The normalized dynamical system that describes the SIR model which considered in [3] is given below:
D t S ( t ) = ( 1 p ) ω ω   S ( t ) β   S ( t )   I ( t ) , D t I ( t ) = ( σ + ω )   I ( t ) + β   S ( t )   I ( t ) , D t R ( t ) = p   ω ω   R ( t ) + σ   I ( t ) ,
where D = d/dt, β and σ are the natural birth rate and the natural death rate, respectively; however, the childhood disease mortality rate is considered extremely low. The factor p is a fraction of population that have been vaccinated at the birth every year (0 ≤ p < 1) with taking into consideration that the remainder of the citizens is susceptible. The factor ω describes the rate of infection of the susceptible citizens due to a contact with infected peoples. Here, the total population is normalized. Recently, a big attention has been drawn to examine mathematical models that defined by fractional differential systems specially in the field of epidemiological diseases [19,20,21]. The greatest important property of such models is their memory impact [22], which is not occurring in the differential systems of integer derivatives. This memory impact is quite described by the mobility of the differentiation order for the fractional derivatives and realized as an inherited property on viruses’ genomes and strains (as mentioned in [21]), that is helpful for modeling epidemiological diseases. It is known that the SIR model is highly impacted by the initial data and the integer order SIR model may not perfectly explain the spread of the diseases because of the local nature of the integer order derivatives. The fractional-order derivative is non-local in its nature and depends on the initial data. Thus, for well understanding of the epidemiological disease’s models, it is helpful to replace the integer order SIR model by a fractional-order one. In the present study, we will replace time derivatives in the system (1) with fractional time derivatives of order γ. In the last few years, many researchers simulated and analyzed various epidemiological diseases using fractional-order dynamical models [23,24,25,26,27]. In this work we generally analyze and simulate the dynamics of the fractional-order SIR model that has been studied in [1,2],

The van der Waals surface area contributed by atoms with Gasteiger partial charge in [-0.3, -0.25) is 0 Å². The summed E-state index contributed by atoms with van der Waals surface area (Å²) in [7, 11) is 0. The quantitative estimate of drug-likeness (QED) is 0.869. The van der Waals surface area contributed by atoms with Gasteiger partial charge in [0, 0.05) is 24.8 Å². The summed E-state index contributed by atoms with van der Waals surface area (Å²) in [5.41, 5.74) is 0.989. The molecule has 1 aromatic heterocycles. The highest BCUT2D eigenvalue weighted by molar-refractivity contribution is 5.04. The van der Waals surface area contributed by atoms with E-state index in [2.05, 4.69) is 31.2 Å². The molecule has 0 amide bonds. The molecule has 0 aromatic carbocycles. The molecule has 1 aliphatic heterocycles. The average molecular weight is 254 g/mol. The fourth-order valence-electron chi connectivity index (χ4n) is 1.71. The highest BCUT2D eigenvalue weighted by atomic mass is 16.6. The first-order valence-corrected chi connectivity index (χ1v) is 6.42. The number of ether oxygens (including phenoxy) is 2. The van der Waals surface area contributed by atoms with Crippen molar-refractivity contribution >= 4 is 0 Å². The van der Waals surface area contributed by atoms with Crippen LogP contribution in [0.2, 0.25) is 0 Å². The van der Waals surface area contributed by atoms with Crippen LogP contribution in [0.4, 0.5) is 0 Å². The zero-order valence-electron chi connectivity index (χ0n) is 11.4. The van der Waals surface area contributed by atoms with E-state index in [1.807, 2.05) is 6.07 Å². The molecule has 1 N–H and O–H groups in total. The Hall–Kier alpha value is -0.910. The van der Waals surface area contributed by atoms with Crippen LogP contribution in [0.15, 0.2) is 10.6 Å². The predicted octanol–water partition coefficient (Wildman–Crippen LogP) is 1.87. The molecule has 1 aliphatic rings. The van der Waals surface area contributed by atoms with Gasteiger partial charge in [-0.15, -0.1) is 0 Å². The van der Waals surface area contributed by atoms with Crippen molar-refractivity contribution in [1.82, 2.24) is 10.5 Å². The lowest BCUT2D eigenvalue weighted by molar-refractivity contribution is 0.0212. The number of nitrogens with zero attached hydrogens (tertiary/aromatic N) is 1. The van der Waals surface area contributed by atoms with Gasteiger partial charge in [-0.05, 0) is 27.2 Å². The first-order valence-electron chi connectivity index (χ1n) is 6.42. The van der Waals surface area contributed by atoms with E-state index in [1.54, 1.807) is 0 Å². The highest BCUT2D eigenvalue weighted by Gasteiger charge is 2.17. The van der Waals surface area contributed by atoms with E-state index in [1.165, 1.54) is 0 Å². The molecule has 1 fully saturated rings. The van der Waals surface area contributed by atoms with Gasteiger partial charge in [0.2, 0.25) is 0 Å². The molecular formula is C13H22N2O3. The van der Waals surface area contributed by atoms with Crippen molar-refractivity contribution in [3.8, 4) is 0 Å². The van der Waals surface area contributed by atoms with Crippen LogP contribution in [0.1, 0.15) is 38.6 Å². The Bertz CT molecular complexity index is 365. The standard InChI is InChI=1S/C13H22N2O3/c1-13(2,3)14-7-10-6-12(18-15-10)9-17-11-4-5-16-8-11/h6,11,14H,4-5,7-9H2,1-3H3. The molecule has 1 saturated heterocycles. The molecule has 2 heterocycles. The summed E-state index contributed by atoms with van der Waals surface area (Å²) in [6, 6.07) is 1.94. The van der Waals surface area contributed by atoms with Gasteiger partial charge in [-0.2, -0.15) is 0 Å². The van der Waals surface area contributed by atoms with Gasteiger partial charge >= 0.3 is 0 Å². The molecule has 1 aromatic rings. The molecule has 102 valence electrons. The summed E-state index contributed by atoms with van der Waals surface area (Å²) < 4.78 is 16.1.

D t 0 C t γ S ( t ) = ( 1 p ) ω ω   S ( t ) β   S ( t )   I ( t ) , D t 0 C t γ I ( t ) = ( σ + ω )   I ( t ) + β   S ( t )   I ( t ) , D t 0 C t γ R ( t ) = p   ω ω   R ( t ) + σ   I ( t ) ,
where D t 0 C t γ is the Caputo fractional-order derivative operator of order γ ∈ (0, 1] which can be defined as,
D t 0 C t γ F ( t ) = ( 1 / Γ ( n γ ) ) ( t 0 t ( t τ ) n γ 1 d n F ( τ ) d τ n   d τ ) ,
when it effects on a continuous function F on an interval [0, T], where t0 is the start time, n = ⌊γ⌋ + 1 and ⌊γ⌋ is the integer part of the fraction γ. The Caputo fractional-order derivative has advantages for solving initial value problems only when it applied with analytical or semi-analytical approaches. The Caputo derivative can be approximated by the Grünwald–Letnikov (GL) method using finite differences of the fractional order, similar to the Euler method, to handle numerical solutions of initial value problems. The GL method is proceeding iteratively but the sum in the scheme becomes longer and longer, which reflects the memory effect.
This paper is structured as follows. An explanation of the Grünwald–Letnikov fractional derivative representation is given in Section 2. In Section 3, the GL discretized scheme for the considered fractional-order SIR model is developed. In Section 4, the qualitative stability analysis of the fractional-order SIR model is investigated, and the free equilibrium fixed point of the disease is examined. Section 5 contains the numerical simulation of the present results including comparisons with results displayed in [1,2,3] and with results of the Maple built-in scheme of the fourth order Runge–Kutta (RK4) method along with graphical illustrations. A sensitivity analysis, which demonstrates how the model dynamics differently perform as the values of the model parameters changed, is including in Section 5 as well. Finally, in Section 6, conclusions and observations are provided.